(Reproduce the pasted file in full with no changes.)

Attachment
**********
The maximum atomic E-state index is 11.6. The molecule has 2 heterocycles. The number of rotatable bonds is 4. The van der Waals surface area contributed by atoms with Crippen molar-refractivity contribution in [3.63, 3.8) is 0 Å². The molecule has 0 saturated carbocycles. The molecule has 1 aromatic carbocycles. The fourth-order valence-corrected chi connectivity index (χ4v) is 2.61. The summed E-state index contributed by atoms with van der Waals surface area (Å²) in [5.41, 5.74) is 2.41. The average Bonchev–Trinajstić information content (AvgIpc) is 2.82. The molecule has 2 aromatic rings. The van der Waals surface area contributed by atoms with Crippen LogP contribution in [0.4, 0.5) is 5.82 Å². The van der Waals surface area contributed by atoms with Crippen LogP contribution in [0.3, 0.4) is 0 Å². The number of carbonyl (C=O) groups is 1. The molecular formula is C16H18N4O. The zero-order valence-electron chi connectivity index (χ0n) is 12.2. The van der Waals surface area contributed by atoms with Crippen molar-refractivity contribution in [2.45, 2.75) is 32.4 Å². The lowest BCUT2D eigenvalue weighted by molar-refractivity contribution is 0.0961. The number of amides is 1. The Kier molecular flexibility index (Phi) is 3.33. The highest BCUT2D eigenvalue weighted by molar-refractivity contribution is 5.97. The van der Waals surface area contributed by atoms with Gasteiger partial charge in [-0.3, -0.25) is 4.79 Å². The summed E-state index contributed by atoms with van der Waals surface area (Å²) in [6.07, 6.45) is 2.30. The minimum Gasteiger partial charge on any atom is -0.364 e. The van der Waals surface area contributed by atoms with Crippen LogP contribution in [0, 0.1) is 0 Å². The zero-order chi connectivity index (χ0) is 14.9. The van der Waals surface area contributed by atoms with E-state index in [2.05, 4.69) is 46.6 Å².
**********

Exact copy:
The maximum atomic E-state index is 11.6. The molecule has 2 heterocycles. The number of rotatable bonds is 4. The van der Waals surface area contributed by atoms with Crippen molar-refractivity contribution in [3.63, 3.8) is 0 Å². The molecule has 0 saturated carbocycles. The molecule has 1 aromatic carbocycles. The fourth-order valence-corrected chi connectivity index (χ4v) is 2.61. The summed E-state index contributed by atoms with van der Waals surface area (Å²) in [5.41, 5.74) is 2.41. The average Bonchev–Trinajstić information content (AvgIpc) is 2.82. The molecule has 2 aromatic rings. The van der Waals surface area contributed by atoms with Crippen LogP contribution in [0.4, 0.5) is 5.82 Å². The van der Waals surface area contributed by atoms with Crippen LogP contribution in [0.3, 0.4) is 0 Å². The number of carbonyl (C=O) groups is 1. The molecular formula is C16H18N4O. The zero-order valence-electron chi connectivity index (χ0n) is 12.2. The van der Waals surface area contributed by atoms with Crippen molar-refractivity contribution in [2.45, 2.75) is 32.4 Å². The lowest BCUT2D eigenvalue weighted by molar-refractivity contribution is 0.0961. The number of amides is 1. The Kier molecular flexibility index (Phi) is 3.33. The highest BCUT2D eigenvalue weighted by molar-refractivity contribution is 5.97. The van der Waals surface area contributed by atoms with Gasteiger partial charge in [-0.3, -0.25) is 4.79 Å². The summed E-state index contributed by atoms with van der Waals surface area (Å²) in [6.07, 6.45) is 2.30. The minimum Gasteiger partial charge on any atom is -0.364 e. The van der Waals surface area contributed by atoms with Crippen LogP contribution in [0, 0.1) is 0 Å². The zero-order chi connectivity index (χ0) is 14.9. The van der Waals surface area contributed by atoms with E-state index in [2.05, 4.69) is 46.6 Å².